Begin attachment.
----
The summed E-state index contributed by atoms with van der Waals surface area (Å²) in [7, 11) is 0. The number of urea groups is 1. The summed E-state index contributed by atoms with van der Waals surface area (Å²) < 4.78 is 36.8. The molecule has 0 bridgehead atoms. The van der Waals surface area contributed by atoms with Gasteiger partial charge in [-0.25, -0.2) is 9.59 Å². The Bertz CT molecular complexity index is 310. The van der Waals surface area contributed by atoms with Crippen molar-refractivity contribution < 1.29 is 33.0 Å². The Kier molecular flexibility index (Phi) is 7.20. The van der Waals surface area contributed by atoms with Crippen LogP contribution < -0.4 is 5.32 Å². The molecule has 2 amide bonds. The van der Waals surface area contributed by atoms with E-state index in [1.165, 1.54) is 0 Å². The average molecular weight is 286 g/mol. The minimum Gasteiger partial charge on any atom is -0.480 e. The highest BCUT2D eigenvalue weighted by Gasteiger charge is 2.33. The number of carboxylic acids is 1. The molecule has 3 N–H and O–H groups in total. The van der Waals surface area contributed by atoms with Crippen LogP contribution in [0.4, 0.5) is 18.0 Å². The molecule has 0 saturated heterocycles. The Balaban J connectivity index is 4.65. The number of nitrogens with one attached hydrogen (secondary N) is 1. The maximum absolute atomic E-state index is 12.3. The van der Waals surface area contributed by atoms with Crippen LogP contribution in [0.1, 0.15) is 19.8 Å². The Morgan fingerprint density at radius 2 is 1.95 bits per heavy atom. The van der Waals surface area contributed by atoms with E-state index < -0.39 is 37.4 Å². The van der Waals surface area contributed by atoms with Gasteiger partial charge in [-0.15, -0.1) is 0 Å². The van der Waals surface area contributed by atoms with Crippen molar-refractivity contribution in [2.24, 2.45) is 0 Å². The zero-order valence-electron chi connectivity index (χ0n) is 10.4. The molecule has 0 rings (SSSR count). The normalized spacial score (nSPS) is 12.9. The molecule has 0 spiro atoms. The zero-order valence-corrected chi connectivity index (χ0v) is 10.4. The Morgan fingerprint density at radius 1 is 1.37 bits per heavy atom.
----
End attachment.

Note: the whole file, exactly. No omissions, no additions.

The summed E-state index contributed by atoms with van der Waals surface area (Å²) in [7, 11) is 0. The number of urea groups is 1. The summed E-state index contributed by atoms with van der Waals surface area (Å²) < 4.78 is 36.8. The molecule has 0 bridgehead atoms. The van der Waals surface area contributed by atoms with Gasteiger partial charge in [-0.25, -0.2) is 9.59 Å². The Bertz CT molecular complexity index is 310. The van der Waals surface area contributed by atoms with Crippen molar-refractivity contribution < 1.29 is 33.0 Å². The Kier molecular flexibility index (Phi) is 7.20. The van der Waals surface area contributed by atoms with Crippen LogP contribution < -0.4 is 5.32 Å². The molecule has 2 amide bonds. The van der Waals surface area contributed by atoms with E-state index in [1.165, 1.54) is 0 Å². The average molecular weight is 286 g/mol. The minimum Gasteiger partial charge on any atom is -0.480 e. The highest BCUT2D eigenvalue weighted by Gasteiger charge is 2.33. The number of carboxylic acids is 1. The molecule has 3 N–H and O–H groups in total. The van der Waals surface area contributed by atoms with Crippen LogP contribution in [0.4, 0.5) is 18.0 Å². The molecule has 0 saturated heterocycles. The Balaban J connectivity index is 4.65. The number of nitrogens with one attached hydrogen (secondary N) is 1. The maximum absolute atomic E-state index is 12.3. The van der Waals surface area contributed by atoms with Crippen LogP contribution in [0.1, 0.15) is 19.8 Å². The Morgan fingerprint density at radius 2 is 1.95 bits per heavy atom. The van der Waals surface area contributed by atoms with E-state index < -0.39 is 37.4 Å². The van der Waals surface area contributed by atoms with Gasteiger partial charge in [-0.15, -0.1) is 0 Å². The van der Waals surface area contributed by atoms with Crippen molar-refractivity contribution in [2.24, 2.45) is 0 Å². The zero-order valence-electron chi connectivity index (χ0n) is 10.4. The molecule has 0 rings (SSSR count). The normalized spacial score (nSPS) is 12.9. The molecule has 0 spiro atoms. The zero-order valence-corrected chi connectivity index (χ0v) is 10.4. The Morgan fingerprint density at radius 1 is 1.37 bits per heavy atom.